China plans to become a “space superpower” and potentially surpass the U.S. by 2020, according to a report by Popular Science.
China aims to land a solar-powered rover on Mars in 2020, and to become the first country to send an object to the dark side of the moon that same year. The country’s annual space budget is less than the U.S.’s, but most of NASA’s cash is spent on environmental issues and other fields not directly related to space exploration.
“After years of investment and strategy, China is well on its way to becoming a space superpower—and maybe even a dominant one,” reports Popular Science.
“The Chang’e 4 lunar mission is just one example of its scope and ambition for turning space into an important civilian and military domain,” the outlet reported. “Now, satellites guide Chinese aircraft, missiles, and drones, while watching over crop yields and foreign military bases. The growing number of missions involving Chinese rockets and taikonauts [astronauts] are a source of immense national pride.”
China staged a spacewalk, landed a rover on the Moon, increased its cooperation in space with Europe, and launched a demo space station all since its first manned space launch in 2003. The country launched a total of five crewed flights since 2003 and launched its second space station into orbit earlier this month.
China, for example, successfully targeted and destroyed one of its own satellites in orbit in 2007, and has likely tested a ground-based missile launch system to destroy objects in orbit in 2013.
A report published in August by the U.S. National Academies found that the Department of Defense “urgently needs” new policies to defend U.S. satellites, since both Russia and China are developing space weapons capable of knocking out U.S. satellites in any future conflict, giving them a potentially catastrophic edge in war.
“Despite world interest in avoiding militarization of space, potential adversaries have identified the use of space as an advantage for U.S. military forces, and are actively fielding systems to deny our use of space in a conflict,” Gen. John Hyten, commander of Air Force Space Command, wrote in a white paper published in July. “Securing our right to use space is simply an extension of an age old principle to guarantee use of global commons.”
China’s space program, however, still faces serious problems.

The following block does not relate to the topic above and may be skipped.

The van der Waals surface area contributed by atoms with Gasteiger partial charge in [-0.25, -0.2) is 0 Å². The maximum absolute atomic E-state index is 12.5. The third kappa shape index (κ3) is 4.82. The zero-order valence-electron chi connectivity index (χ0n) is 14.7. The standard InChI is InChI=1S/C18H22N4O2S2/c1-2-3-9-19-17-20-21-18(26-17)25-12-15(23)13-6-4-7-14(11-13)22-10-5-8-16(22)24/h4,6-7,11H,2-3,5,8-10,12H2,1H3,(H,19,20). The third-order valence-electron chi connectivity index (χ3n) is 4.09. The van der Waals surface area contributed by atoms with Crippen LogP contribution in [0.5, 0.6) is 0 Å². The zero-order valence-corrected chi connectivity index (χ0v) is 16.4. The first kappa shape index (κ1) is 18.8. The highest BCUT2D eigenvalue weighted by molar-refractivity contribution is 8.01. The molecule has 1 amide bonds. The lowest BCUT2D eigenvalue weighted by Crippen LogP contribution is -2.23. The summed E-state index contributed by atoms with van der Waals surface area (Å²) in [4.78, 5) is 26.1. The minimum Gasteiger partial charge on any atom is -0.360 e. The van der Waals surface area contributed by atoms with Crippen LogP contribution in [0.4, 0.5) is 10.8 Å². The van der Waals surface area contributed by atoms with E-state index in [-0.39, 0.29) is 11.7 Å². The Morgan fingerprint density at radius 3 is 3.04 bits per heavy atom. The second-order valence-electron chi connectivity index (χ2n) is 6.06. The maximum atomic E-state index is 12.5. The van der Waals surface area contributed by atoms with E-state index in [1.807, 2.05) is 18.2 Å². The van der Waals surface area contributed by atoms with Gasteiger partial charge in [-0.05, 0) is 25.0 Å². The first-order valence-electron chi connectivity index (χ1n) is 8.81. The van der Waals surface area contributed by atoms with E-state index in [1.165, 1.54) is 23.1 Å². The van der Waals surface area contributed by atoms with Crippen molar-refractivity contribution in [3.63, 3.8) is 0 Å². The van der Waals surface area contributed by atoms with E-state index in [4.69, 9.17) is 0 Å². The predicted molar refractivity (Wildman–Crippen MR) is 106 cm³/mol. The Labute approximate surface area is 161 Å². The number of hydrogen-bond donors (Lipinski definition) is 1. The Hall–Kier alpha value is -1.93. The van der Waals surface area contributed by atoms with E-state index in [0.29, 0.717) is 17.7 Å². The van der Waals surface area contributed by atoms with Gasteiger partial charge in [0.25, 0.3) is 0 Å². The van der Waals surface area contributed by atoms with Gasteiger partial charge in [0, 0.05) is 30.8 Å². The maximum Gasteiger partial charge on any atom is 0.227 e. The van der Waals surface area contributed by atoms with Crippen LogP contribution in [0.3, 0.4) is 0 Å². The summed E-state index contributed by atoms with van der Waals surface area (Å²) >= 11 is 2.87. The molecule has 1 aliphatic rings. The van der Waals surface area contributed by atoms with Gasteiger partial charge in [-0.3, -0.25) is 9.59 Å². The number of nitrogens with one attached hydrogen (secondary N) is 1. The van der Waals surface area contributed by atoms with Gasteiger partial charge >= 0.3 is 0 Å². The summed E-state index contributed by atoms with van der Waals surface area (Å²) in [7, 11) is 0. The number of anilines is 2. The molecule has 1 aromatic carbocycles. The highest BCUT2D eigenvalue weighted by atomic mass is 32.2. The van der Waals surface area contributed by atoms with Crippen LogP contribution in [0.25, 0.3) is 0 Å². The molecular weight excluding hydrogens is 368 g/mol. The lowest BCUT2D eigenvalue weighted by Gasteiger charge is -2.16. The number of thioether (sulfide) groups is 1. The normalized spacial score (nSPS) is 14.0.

The Chinese lunar rover had numerous mechanical problems and was ultimately abandoned. China’s first attempt to send a satellite into Mars orbit in 2011 failed when the rocket carrying it blew up before even reaching Earth’s orbit.
The Obama administration has made some efforts to boost U.S. presence in space, but the White House has directed more funding towards global warming research and less towards space exploration.
NASA only plans one mission to match the Chinese on Mars in 2020 by sending a $2.1 billion dollar nuclear isotope-powered rover to The Red Planet.
But astronauts still rely on the Russians to reach space and are being forced to delay its Mars mission until 2030.
Attempts to return U.S. astronauts to orbit aboard the International Space Station (ISS) are now in the hands of private companies. Elon Musk’s company SpaceX is racing Boeing to be the first private company to send humans to the ISS, so that NASA can focus on expanding access to space.
The White House twice stymied programs initiated during the Bush administration designed to take humans to Mars by leaking information to the press about them and threatening to veto the projects. Obama repeatedly tries to slash space exploration funding and redirect it to Earth science programs — which just so happen to include climate modeling initiatives designed to measure global warming. Obama increased NASA’s budget for these environmental programs, especially those that study global warming, by 63 percent.
Obama delays and funding cuts have allowed China to close the gap with NASA in space, and yet, Chinese plans to send a rover and a human to Mars are still technologically inferior to NASA.
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